‘The Laws Of Gods and Men’ – Tyrion the Lion is braver than everyone.
If we’ve learnt anything this series, it’s that wars are not won by the righteous or moral – the good guys – but with money. The Lannisters may look comfortable on the throne, but as we learned last episode their pockets are empty and their family is splitting apart. Stannis Baratheon sails to Braavos to demand funds from the Iron bank. Unfortunately the bank doesn’t take kindly to orders from men across the Narrow Sea, and Mark Gatiss – playing, essentially, an uptight accountant – rejects Stannis’s loan. While Stannis does nothing but frown and blame Ser Davos for this failed meeting, the Onion Knight makes the bank’s representatives sit up and listen: the current king, Tommen, is too young to lead, Cersei is mad and hated by many, Jaime is a kingslayer and Tywin is an old man. By all accounts here, Stannis is the strongest bet and the man to back for the remaining battle for King’s Landing. You can imagine Stannis as a king who rules by austerity rather than pomp, so it seems Davos did the smart thing by bringing him to Braavos’s money lenders, who respect numbers and odds more than entitlement.
Ramsay Snow’s fort is attacked by the Ironborn (led by Yara Greyjoy) come to rescue Theon, or rather Reek, who now lives in the dog pens like an animal. This scene was incredibly hard viewing, mostly because of how strongly Alfie Allen plays Theon as a completely broken shell of a human being. His slurred yelling as he claims his name is Reek and he’s not going anywhere, the way he doesn’t believe it’s his sister standing in front of him trying to help. As Ramsey’s men reach a standoff with Yara’s, the Bolton bastard releases the caged hounds and the Ironborn are forced to escape without Theon. When asked about her brother, Yara states that he’s dead. With his mind destroyed, Theon is willing to do anything to make Ramsay happy, but it sounds like a true test of his loyalty will be coming soon. Ramsay asks Reek to go to a castle and ‘pretend to be someone [he’s] not’ – Theon Greyjoy.
Dany is trying to be a powerful leader in Meereen, but her dragons are getting scarier every time we see them. Causing mayhem by burning goat herds alive may soon become the least of Dany’s worries if the dragons start wreaking havoc on the human population. Dany learns a striking lesson during her interaction with her subjects, namely that her thirst for justice left her blind to the pain she was exacting on others. She may have become a mighty threat to the throne controlled by the Lannisters, but she faces greater struggles from those she claims to be fit to rule in these freed cities.
The main part of this episode, the final twenty minutes in fact, is reserved for Tyrion’s trial. As many reviewers have already attested, Peter Dinklage is outstanding in his moments here.
Through general incompetence and widespread maliciousness on the part of the witnesses brought forward in the trial, Tyrion is painted as a monstrous murderer. What’s worse is that Tyrion has no way to speak against the accusations, and his own words become twisted against him – by his accusers and his own family (yet Jaime stays silent throughout, only expressing his anger to Tywin behind the scenes). Tywin is craftier than perhaps anyone has given him credit for, having seemingly staged this entire ‘farce’ of a trial to control all three of his children. With Jaime pleading for Tyrion’s life, Tywin agrees to spare his youngest child from death if Jaime leaves the King’s guard and takes over Casterly Rock like a true Lannister. All along, Tywin had planned for this – that Tyrion would be found guilty but would not be executed, but instead sent to Castle Black to join the Night’s Watch. Jaime would marry and have children, continuing the Lannister line.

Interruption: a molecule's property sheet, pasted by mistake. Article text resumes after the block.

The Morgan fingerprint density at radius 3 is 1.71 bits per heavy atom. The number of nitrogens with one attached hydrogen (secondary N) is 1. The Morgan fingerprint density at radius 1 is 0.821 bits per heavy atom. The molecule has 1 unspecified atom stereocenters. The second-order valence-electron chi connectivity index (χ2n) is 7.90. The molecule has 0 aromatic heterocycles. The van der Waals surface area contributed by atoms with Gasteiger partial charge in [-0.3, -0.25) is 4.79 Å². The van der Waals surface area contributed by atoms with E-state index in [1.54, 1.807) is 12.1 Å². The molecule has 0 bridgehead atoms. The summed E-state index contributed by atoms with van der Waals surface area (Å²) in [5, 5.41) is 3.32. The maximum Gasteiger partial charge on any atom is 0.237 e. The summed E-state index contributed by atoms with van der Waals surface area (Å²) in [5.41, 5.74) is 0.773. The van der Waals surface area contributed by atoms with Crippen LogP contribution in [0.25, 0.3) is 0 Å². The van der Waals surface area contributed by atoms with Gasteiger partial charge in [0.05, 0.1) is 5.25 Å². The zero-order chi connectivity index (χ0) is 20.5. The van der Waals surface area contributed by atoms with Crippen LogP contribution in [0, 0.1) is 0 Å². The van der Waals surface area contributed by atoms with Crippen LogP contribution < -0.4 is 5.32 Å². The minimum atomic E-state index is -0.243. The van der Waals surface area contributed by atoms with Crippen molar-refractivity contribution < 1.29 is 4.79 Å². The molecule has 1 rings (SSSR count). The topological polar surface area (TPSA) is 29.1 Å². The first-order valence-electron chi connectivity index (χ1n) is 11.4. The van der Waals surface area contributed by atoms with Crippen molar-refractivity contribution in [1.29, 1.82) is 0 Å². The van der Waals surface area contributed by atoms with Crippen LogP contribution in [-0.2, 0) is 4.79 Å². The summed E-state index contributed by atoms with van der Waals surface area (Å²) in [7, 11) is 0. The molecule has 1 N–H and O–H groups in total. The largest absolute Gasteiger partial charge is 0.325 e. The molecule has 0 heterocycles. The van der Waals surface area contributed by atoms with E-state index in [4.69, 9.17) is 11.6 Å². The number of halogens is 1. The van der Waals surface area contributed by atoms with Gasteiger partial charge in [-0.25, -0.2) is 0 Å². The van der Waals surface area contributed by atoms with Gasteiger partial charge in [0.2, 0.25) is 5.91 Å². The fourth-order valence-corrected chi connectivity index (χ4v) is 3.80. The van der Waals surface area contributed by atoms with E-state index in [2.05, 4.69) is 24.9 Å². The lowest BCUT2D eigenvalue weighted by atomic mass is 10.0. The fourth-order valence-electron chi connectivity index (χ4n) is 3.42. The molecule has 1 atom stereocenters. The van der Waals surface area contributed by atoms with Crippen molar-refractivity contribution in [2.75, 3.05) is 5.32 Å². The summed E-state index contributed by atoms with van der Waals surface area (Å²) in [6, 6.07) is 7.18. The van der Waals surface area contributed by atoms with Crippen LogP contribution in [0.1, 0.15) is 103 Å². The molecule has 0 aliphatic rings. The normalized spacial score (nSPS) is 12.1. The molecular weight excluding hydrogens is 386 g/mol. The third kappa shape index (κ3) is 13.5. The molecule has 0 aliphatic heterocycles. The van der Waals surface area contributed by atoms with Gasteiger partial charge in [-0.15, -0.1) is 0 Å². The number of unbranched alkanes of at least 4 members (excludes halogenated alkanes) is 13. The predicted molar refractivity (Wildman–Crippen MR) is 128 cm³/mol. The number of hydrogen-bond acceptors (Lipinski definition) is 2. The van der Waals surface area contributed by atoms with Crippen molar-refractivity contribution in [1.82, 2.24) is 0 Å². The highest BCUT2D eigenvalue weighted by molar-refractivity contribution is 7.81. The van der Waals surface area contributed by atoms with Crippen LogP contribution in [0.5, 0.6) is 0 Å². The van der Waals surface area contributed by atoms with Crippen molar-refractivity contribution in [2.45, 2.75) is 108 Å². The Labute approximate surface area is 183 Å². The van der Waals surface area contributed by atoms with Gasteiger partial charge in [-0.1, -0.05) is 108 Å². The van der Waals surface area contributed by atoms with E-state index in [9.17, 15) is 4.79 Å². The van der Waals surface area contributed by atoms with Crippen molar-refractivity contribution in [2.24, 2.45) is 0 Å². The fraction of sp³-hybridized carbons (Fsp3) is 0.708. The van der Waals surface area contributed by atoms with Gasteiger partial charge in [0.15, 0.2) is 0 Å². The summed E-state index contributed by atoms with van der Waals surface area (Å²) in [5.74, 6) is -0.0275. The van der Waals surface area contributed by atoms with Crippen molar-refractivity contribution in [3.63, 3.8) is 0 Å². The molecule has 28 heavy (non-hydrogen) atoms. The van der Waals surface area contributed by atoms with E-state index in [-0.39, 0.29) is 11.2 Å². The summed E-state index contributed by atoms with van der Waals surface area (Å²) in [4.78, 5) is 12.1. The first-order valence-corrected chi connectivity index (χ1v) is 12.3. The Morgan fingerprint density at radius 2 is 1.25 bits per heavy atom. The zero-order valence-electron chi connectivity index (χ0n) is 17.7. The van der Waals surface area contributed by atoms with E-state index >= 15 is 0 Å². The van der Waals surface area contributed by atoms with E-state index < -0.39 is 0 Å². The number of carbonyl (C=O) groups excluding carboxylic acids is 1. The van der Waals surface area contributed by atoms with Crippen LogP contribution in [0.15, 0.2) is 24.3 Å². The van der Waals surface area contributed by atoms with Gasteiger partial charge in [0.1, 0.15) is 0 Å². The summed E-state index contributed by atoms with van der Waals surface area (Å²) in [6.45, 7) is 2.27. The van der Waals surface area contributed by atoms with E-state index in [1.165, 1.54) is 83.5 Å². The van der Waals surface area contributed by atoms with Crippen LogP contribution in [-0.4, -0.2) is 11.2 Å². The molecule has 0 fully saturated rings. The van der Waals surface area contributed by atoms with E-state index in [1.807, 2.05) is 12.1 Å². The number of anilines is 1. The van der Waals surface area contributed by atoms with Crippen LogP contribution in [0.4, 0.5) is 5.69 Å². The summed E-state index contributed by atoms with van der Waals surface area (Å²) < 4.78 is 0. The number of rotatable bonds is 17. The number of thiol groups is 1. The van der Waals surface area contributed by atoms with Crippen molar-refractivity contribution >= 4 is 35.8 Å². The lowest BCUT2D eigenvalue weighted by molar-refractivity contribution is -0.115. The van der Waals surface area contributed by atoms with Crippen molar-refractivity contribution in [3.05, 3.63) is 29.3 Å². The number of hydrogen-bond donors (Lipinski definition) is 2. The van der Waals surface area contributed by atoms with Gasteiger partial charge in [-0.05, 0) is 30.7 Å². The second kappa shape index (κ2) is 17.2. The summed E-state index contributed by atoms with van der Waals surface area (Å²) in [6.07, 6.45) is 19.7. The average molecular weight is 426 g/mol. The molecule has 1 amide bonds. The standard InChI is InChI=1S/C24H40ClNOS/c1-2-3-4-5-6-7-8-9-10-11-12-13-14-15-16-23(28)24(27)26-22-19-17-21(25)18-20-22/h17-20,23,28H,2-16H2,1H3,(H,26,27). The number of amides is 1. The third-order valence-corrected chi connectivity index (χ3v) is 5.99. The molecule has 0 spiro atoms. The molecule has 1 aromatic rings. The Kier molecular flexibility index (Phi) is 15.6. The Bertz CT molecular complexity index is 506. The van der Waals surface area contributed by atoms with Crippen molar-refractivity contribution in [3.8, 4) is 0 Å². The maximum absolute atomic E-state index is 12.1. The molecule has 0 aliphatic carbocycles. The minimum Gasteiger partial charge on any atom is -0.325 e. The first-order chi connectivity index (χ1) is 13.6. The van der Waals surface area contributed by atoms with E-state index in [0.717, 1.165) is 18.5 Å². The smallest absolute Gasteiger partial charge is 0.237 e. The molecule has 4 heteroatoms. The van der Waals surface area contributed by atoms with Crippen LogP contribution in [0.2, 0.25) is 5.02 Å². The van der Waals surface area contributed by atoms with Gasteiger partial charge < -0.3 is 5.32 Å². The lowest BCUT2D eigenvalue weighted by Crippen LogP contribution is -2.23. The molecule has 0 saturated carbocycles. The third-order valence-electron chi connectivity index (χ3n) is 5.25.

For a short time it seems that, despite the subterfuge, Tyrion will come away undamaged from this trial, but the final stinging blow is kept for last, as shockingly Shae is brought to the stand. When she walks in, Tyrion could almost look hopeful, until she states, under oath, that he and Sansa Stark planned Joffrey’s death together. Good men don’t just fall in Westeros; good men are crushed completely.
Shae says lie after lie about her former lover, imagining him as a merciless and lewd man. Even though it seems she was reciting a memorised script (likely provided by Tywin), it is heartbreaking watching Tyrion’s last remaining hope die in front of him. Shae may have carried around some spite for him after he sent her away, but there’s no way she would sink low enough to frame him for murder.
Tyrion’s subsequent speech is astonishingly well-acted and a perfect scene for the character. His anger at the world and the people who judge him every day comes across so vehemently and so pathetically, as he feigns being the monster they think him to be. He confesses, but he confesses to the crime of being a dwarf, not to murdering his nephew. Unwilling to play by Tywin’s rules again, Tyrion demands a trial by combat (remember when he was imprisoned at the Eyrie). With this, Tyrion can smile a small smile, as he bests his father for a tiny moment, even though he has likely just sent himself to be executed.
All in all, this was a great episode of Thrones but possibly the hardest one of the fourth series to watch. There is no justice or hope in Westeros, and when people think themselves to be winning, they fall further into misery.